• Only using paper towels when it is an absolute necessity. (‘necessity’ to her being only poop). Note: Puck, or greasy stuff are  not neccesity, because, (and I quote) “for that a dishcloth can be used, and rinsed out in the water saved in the dish pan.”  Sorry if you already knew that.  True story..About twelve years ago a store here in Harrison (AR) was going out of business, and Mom read in the newspaper they had Bounty paper towels on clearance for 99 cents.  I remember that my daughter, was still young enought to be in a  toddler seat, and that we were up for a visit from Memphis.  Mom gave me $12 and waited in the car, while I went in to buy as many rolls as the $12 could buy.  It worked out to about 15 rolls…   Fast forward to last week when I was looking in her upper cabinets for something and there were those paper towels I’d purchased for her. I know they are the same rolls I purchased because I asked.  In 12 years she has only used 9 rolls. Now, that, is minimalism.
  • Toilet flushing is not as necessary every time. Do you get my drift? Oh, and you don’t have to have the light on when you use the toilet because (and I quote) “Don’t you know by now, where everything is?” And really…what can you say to that?
  • Doing laundry only when everything you own, (even minimalists like my daughter and me), is dirty.    So much so, that we have to sit around in our pjs because we own nothing else clean. And if you want to wash your sheets you’d better write down when you did it last to prove they need it!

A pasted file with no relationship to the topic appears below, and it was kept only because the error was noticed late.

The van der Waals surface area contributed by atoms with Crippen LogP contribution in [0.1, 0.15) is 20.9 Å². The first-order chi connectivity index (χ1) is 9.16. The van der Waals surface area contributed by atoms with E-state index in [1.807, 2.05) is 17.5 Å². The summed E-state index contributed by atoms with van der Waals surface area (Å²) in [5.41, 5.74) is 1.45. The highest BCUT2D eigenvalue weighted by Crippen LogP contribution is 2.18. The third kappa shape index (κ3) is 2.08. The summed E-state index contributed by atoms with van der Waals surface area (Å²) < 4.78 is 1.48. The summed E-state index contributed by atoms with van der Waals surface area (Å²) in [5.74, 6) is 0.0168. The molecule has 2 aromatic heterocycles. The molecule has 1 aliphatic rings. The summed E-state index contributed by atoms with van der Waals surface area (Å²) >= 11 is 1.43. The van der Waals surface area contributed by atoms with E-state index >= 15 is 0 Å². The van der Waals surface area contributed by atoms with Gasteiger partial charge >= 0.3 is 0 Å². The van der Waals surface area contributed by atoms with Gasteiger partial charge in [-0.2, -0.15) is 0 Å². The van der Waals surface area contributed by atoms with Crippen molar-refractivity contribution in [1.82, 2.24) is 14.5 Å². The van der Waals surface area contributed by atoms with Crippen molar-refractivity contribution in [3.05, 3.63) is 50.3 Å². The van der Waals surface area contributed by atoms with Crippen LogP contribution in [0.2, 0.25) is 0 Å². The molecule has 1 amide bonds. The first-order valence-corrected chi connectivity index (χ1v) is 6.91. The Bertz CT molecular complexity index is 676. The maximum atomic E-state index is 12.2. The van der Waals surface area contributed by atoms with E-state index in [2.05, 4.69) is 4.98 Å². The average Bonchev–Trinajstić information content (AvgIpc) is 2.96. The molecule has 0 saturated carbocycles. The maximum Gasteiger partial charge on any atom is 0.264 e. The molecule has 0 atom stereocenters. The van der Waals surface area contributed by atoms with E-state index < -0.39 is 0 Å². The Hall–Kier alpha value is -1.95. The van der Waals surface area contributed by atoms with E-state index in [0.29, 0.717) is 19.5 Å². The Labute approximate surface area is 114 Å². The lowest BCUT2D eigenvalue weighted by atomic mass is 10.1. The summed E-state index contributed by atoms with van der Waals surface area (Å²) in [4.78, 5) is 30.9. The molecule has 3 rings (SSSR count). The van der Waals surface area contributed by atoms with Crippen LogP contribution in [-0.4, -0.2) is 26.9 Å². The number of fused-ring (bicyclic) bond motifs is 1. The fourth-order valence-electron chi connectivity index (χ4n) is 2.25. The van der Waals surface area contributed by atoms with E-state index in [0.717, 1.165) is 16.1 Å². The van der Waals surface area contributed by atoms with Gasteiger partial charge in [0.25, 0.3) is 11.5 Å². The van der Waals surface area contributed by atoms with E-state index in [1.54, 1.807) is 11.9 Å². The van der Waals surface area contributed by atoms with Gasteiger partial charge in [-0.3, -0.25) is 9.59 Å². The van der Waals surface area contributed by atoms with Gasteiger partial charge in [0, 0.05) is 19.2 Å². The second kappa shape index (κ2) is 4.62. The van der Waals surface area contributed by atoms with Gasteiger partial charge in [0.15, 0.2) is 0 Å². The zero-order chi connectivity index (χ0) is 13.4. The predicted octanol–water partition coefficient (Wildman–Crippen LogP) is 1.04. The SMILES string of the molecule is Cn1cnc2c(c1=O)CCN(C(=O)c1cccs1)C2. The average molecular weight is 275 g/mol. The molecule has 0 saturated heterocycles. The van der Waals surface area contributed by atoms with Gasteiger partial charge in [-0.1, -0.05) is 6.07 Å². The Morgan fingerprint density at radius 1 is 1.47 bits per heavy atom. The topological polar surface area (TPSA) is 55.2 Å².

• Showering is preferred ONLY when doing really stinky work has occurred outside. And often we try to go swimming on those really hot days. So, using her logic, why take a shower, if you are going swimming at the river, or the pool, since the chlorine is a disinfectant, and  the river is nature.

All this to say, in her own way, my mother is more of a minimalist than I, but I am trying to be better at consuming fewer resources.

So, try this yourself this week and see how you do…

  • Turn off the lights if you leave a room
  • Don’t let the water run when you brush your teeth.
  • Shower with one less, or no light on. Don’t shower everyday and spot bathe on days you know you will be getting sweaty, and don’t have other commitments.
  • Keep track of how often you wash your sheets. P.S. If you make your bed daily, you won’t have to wash them as often.
  • Try using a dish pan when you hand wash dishes. You will see, in a tangible way, how much water you use.
  • Laundry can be done less often. When you do it, use cold water, not hot. Or, wear those jeans one more time. Try airing them outdoors for a few hours to freshen.
  • Flush your toilet only when essential. You can probably figure this one out.
  • Enjoy showering by candlelight! I miss that, and I love nice-smelling candles, but candles can’t be used when oxygen is in use in a home.

My refresher course in minimalism, by living with my mom, has reminded me that others around the world don’t think this is the least bit unusual, and we in America could be much more conservative in our consumption. And are very blessed!

Thanks for reading, and if you like what you read please retweet or share with others.